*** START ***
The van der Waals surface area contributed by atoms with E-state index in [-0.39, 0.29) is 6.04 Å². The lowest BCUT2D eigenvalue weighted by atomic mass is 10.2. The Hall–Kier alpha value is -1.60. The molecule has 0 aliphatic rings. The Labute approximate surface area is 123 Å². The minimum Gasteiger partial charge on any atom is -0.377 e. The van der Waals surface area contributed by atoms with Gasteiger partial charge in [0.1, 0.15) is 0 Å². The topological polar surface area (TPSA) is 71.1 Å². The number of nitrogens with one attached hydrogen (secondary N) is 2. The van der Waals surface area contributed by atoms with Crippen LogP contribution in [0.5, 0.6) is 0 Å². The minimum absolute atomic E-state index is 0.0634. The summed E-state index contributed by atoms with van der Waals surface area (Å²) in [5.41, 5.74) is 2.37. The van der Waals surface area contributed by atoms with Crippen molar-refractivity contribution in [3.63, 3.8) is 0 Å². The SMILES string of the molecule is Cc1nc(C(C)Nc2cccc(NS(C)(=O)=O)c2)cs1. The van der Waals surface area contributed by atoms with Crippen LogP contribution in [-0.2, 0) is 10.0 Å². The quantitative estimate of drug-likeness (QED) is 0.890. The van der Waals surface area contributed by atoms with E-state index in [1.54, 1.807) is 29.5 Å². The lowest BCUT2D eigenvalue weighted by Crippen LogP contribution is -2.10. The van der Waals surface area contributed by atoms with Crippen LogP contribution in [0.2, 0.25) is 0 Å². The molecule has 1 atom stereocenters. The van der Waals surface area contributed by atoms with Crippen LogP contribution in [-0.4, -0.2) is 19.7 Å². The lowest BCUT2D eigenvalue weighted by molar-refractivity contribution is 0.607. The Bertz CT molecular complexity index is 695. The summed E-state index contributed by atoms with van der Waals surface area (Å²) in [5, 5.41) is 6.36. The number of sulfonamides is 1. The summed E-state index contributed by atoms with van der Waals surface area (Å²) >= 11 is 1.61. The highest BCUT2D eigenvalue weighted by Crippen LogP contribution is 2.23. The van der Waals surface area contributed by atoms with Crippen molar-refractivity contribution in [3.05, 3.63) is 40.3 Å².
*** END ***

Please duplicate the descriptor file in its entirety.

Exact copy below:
The van der Waals surface area contributed by atoms with E-state index in [-0.39, 0.29) is 6.04 Å². The lowest BCUT2D eigenvalue weighted by atomic mass is 10.2. The Hall–Kier alpha value is -1.60. The molecule has 0 aliphatic rings. The Labute approximate surface area is 123 Å². The minimum Gasteiger partial charge on any atom is -0.377 e. The van der Waals surface area contributed by atoms with Gasteiger partial charge in [0.1, 0.15) is 0 Å². The topological polar surface area (TPSA) is 71.1 Å². The number of nitrogens with one attached hydrogen (secondary N) is 2. The van der Waals surface area contributed by atoms with Crippen LogP contribution in [0.5, 0.6) is 0 Å². The minimum absolute atomic E-state index is 0.0634. The summed E-state index contributed by atoms with van der Waals surface area (Å²) in [5.41, 5.74) is 2.37. The van der Waals surface area contributed by atoms with Crippen molar-refractivity contribution in [3.63, 3.8) is 0 Å². The SMILES string of the molecule is Cc1nc(C(C)Nc2cccc(NS(C)(=O)=O)c2)cs1. The van der Waals surface area contributed by atoms with Crippen LogP contribution in [-0.2, 0) is 10.0 Å². The quantitative estimate of drug-likeness (QED) is 0.890. The van der Waals surface area contributed by atoms with E-state index in [1.54, 1.807) is 29.5 Å². The lowest BCUT2D eigenvalue weighted by Crippen LogP contribution is -2.10. The van der Waals surface area contributed by atoms with Crippen LogP contribution in [0.2, 0.25) is 0 Å². The molecule has 1 atom stereocenters. The van der Waals surface area contributed by atoms with Crippen LogP contribution in [-0.4, -0.2) is 19.7 Å². The lowest BCUT2D eigenvalue weighted by molar-refractivity contribution is 0.607. The Bertz CT molecular complexity index is 695. The summed E-state index contributed by atoms with van der Waals surface area (Å²) in [5, 5.41) is 6.36. The number of sulfonamides is 1. The summed E-state index contributed by atoms with van der Waals surface area (Å²) >= 11 is 1.61. The highest BCUT2D eigenvalue weighted by Crippen LogP contribution is 2.23. The van der Waals surface area contributed by atoms with Crippen molar-refractivity contribution in [3.05, 3.63) is 40.3 Å².